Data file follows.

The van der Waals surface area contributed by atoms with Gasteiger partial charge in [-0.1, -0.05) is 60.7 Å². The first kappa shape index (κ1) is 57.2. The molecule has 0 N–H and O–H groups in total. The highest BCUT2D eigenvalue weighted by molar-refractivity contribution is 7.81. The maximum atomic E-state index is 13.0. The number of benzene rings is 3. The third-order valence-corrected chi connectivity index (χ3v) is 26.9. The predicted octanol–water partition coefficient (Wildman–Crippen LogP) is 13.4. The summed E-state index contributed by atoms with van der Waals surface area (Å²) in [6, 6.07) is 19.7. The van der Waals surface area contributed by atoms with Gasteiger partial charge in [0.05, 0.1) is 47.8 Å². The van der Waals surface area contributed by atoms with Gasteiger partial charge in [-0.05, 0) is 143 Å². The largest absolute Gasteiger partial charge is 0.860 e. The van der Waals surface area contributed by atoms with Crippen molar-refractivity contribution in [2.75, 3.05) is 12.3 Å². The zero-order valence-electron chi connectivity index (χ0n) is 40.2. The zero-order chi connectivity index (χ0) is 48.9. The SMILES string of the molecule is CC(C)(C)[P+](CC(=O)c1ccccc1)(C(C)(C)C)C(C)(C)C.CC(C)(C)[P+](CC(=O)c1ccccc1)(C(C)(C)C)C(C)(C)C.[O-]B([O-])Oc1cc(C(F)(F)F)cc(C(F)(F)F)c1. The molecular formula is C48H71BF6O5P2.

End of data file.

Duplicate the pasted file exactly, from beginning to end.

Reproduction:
The van der Waals surface area contributed by atoms with Gasteiger partial charge in [-0.1, -0.05) is 60.7 Å². The first kappa shape index (κ1) is 57.2. The molecule has 0 N–H and O–H groups in total. The highest BCUT2D eigenvalue weighted by molar-refractivity contribution is 7.81. The maximum atomic E-state index is 13.0. The number of benzene rings is 3. The third-order valence-corrected chi connectivity index (χ3v) is 26.9. The predicted octanol–water partition coefficient (Wildman–Crippen LogP) is 13.4. The summed E-state index contributed by atoms with van der Waals surface area (Å²) in [6, 6.07) is 19.7. The van der Waals surface area contributed by atoms with Gasteiger partial charge in [0.05, 0.1) is 47.8 Å². The van der Waals surface area contributed by atoms with Gasteiger partial charge in [-0.05, 0) is 143 Å². The largest absolute Gasteiger partial charge is 0.860 e. The van der Waals surface area contributed by atoms with Crippen molar-refractivity contribution in [2.75, 3.05) is 12.3 Å². The zero-order valence-electron chi connectivity index (χ0n) is 40.2. The zero-order chi connectivity index (χ0) is 48.9. The SMILES string of the molecule is CC(C)(C)[P+](CC(=O)c1ccccc1)(C(C)(C)C)C(C)(C)C.CC(C)(C)[P+](CC(=O)c1ccccc1)(C(C)(C)C)C(C)(C)C.[O-]B([O-])Oc1cc(C(F)(F)F)cc(C(F)(F)F)c1. The molecular formula is C48H71BF6O5P2.